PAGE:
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Imperial Gazetteer of India, v. 9, p. 54.

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forbidden. There are sixty factories where crude saltpetre is pro
duced, and one refinery. Where kankar occurs in compact masses,
it is quarried in blocks and used for building purposes.
Till recently Bulandshahr was one of the most important indigo-
producing Districts in the United Provinces. There were more than
120 factories in i891 ; but the trade has fallen off
Trade and
communications. and in 1902 there were only 47, which
employed about 3,8oo hands. Cotton is ginned and
pressed at 12 factories, which employ more than goo hands ; and this
industry is increasing. The owners of the factories have imported the
latest machinery from England. Other manufactures are not of great
importance; but the calico-printing of JAHANGIRABAD, the muslins of
SIKANDARABAD, the pottery of KHURJA, the rugs of JEWAR, and the
wood-carving of BULANDSHAHR and SHIKARPUR deserve mention for
their artistic: merits. There is also a flourishing glass industry in
the Bulandshahr tahsil, where bangles and small phials and bottles
are largely made. Cotton cloth is woven as a hand industry in
many places.
Grain and cotton form the principal exports; the weight of cleaned
cotton exported is nearly 4,000 tons, having doubled in the last twenty-
five years. The imports include piece-goods, metals, and salt. Anfip-
shahr is a dep6t for the import of timber and bamboos rafted down
the Ganges; but Khurja and Dibai have become the largest com-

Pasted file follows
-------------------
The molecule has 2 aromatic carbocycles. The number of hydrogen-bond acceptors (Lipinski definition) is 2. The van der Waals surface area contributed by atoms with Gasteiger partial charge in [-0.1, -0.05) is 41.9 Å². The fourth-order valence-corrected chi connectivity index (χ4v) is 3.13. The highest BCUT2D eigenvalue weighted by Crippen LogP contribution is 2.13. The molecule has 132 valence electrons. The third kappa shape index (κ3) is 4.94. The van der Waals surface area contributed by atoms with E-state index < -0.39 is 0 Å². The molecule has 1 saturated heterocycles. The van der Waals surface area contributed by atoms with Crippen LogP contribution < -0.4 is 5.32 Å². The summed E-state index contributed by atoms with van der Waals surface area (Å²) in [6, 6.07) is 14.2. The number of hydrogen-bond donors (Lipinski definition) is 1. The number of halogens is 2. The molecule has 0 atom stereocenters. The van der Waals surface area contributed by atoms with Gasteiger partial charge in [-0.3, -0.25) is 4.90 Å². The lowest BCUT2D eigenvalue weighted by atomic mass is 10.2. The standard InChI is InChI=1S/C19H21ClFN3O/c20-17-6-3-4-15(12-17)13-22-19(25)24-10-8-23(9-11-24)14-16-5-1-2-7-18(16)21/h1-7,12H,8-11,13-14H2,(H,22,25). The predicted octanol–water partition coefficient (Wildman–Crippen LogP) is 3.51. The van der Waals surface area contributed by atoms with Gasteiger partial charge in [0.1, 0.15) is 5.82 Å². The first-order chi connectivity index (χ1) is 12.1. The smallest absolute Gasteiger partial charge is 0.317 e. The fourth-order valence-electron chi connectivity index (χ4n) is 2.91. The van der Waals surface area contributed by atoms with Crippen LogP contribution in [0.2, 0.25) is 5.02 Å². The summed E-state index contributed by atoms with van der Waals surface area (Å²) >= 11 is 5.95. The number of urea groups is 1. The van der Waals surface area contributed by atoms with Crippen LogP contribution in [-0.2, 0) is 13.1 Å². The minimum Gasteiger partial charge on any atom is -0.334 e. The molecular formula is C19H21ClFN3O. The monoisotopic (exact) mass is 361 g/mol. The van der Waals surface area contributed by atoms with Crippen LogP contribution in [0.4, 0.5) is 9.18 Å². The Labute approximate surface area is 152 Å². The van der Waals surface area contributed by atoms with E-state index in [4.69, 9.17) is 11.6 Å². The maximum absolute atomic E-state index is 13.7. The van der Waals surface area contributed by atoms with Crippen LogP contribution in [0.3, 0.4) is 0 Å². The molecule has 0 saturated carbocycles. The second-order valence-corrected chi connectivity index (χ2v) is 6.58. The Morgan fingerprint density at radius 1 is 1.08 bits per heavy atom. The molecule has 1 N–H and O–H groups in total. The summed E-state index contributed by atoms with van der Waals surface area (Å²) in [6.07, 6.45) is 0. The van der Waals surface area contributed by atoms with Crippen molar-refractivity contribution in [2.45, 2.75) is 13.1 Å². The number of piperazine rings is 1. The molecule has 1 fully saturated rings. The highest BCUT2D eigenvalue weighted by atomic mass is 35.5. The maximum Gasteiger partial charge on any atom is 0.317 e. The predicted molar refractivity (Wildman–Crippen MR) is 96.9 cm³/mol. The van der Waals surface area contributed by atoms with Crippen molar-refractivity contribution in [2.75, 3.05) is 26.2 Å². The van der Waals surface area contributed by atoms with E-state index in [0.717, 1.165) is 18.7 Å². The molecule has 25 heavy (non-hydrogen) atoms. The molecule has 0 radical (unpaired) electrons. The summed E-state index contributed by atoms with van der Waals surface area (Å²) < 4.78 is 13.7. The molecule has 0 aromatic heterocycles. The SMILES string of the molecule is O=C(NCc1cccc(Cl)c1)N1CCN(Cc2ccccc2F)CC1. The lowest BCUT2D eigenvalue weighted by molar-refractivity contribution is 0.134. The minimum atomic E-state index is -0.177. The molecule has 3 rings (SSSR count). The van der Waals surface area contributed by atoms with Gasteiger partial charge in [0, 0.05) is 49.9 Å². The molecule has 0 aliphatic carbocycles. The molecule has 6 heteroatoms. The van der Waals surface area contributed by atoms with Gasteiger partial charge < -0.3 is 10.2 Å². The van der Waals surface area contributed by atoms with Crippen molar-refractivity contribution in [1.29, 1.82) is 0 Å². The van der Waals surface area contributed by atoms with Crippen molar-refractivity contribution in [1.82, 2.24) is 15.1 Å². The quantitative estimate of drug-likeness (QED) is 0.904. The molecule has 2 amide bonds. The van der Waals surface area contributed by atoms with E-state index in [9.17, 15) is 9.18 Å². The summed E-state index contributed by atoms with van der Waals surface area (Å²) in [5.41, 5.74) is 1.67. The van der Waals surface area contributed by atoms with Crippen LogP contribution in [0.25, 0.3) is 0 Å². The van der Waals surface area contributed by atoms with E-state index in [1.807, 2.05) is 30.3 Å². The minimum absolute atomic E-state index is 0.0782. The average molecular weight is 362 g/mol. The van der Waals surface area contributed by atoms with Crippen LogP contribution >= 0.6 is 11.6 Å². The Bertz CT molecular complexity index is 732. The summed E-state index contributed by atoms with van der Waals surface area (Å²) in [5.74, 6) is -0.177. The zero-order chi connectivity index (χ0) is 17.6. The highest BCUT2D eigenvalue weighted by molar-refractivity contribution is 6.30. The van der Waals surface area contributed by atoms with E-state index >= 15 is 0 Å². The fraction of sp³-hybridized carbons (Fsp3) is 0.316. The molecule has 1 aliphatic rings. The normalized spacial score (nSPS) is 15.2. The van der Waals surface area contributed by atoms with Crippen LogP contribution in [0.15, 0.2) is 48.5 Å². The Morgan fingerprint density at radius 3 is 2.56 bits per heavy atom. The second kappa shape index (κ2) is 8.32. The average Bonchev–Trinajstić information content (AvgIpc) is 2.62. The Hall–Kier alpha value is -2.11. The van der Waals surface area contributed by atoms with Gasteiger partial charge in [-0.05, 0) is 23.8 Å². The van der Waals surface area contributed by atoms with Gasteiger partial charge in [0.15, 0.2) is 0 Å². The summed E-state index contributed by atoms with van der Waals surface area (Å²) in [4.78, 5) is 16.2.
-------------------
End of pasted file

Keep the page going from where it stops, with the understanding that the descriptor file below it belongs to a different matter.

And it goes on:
mercial centres, owing to their proximity to the railway. Local trade is
carried on at numerous small towns, where markets are held once or
twice a week.
The East Indian Railway runs from south to north through the
western half of the District. For strategic reasons it was built on
the shortest possible alignment, and thus passes some distance from the
principal towns; but a branch line is under construction, which will
connect Khurja and Bulandshahr and join the Oudh and Rohilkhand
Railway at Hapur in Meerut District. A branch of the Oudh and
Rohilkhand Railway from Aligarh to Moradabad and Bareilly crosses
the south-east corner.
There are 163 miles of metalled and 495 miles of unmetalled
roads. The whole length of metalled roads is in charge of the Public
Works department, but the cost of 109 miles of these, and the whole
cost of the unmetalled roads, is met from Local funds. Avenues of
trees are maintained on 257 miles. The principal line is that of the
grand trunk road from Calcutta to Delhi, branches of which leave
Bulandshahr for Meerut and Anupshahr. The only parts where com,
munications are defective are the northern Jumna khccdar and the
north-eastern and south-eastern corners of the District.
Bulandshahr shared in the many famines which devastated the
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